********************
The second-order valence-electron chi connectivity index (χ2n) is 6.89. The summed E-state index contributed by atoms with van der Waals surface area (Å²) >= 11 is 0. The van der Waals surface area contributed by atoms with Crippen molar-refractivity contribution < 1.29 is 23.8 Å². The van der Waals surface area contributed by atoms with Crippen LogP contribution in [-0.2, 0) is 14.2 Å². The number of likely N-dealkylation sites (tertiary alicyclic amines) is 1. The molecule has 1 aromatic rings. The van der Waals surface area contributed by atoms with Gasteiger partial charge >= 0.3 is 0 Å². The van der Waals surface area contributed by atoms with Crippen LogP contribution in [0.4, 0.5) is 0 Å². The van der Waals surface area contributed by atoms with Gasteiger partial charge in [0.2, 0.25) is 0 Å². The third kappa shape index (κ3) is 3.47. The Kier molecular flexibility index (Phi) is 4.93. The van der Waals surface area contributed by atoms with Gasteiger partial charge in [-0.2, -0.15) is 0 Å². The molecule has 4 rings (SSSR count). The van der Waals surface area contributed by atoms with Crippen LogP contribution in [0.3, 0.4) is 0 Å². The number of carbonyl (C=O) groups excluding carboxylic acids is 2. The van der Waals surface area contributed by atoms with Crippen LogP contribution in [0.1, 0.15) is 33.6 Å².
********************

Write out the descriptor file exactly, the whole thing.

The second-order valence-electron chi connectivity index (χ2n) is 6.89. The summed E-state index contributed by atoms with van der Waals surface area (Å²) >= 11 is 0. The van der Waals surface area contributed by atoms with Crippen molar-refractivity contribution < 1.29 is 23.8 Å². The van der Waals surface area contributed by atoms with Crippen LogP contribution in [-0.2, 0) is 14.2 Å². The number of likely N-dealkylation sites (tertiary alicyclic amines) is 1. The molecule has 1 aromatic rings. The van der Waals surface area contributed by atoms with Gasteiger partial charge >= 0.3 is 0 Å². The van der Waals surface area contributed by atoms with Crippen LogP contribution in [0.4, 0.5) is 0 Å². The van der Waals surface area contributed by atoms with Gasteiger partial charge in [0.2, 0.25) is 0 Å². The third kappa shape index (κ3) is 3.47. The Kier molecular flexibility index (Phi) is 4.93. The van der Waals surface area contributed by atoms with Gasteiger partial charge in [-0.2, -0.15) is 0 Å². The molecule has 4 rings (SSSR count). The van der Waals surface area contributed by atoms with Crippen LogP contribution in [0.3, 0.4) is 0 Å². The number of carbonyl (C=O) groups excluding carboxylic acids is 2. The van der Waals surface area contributed by atoms with Crippen LogP contribution in [0.1, 0.15) is 33.6 Å².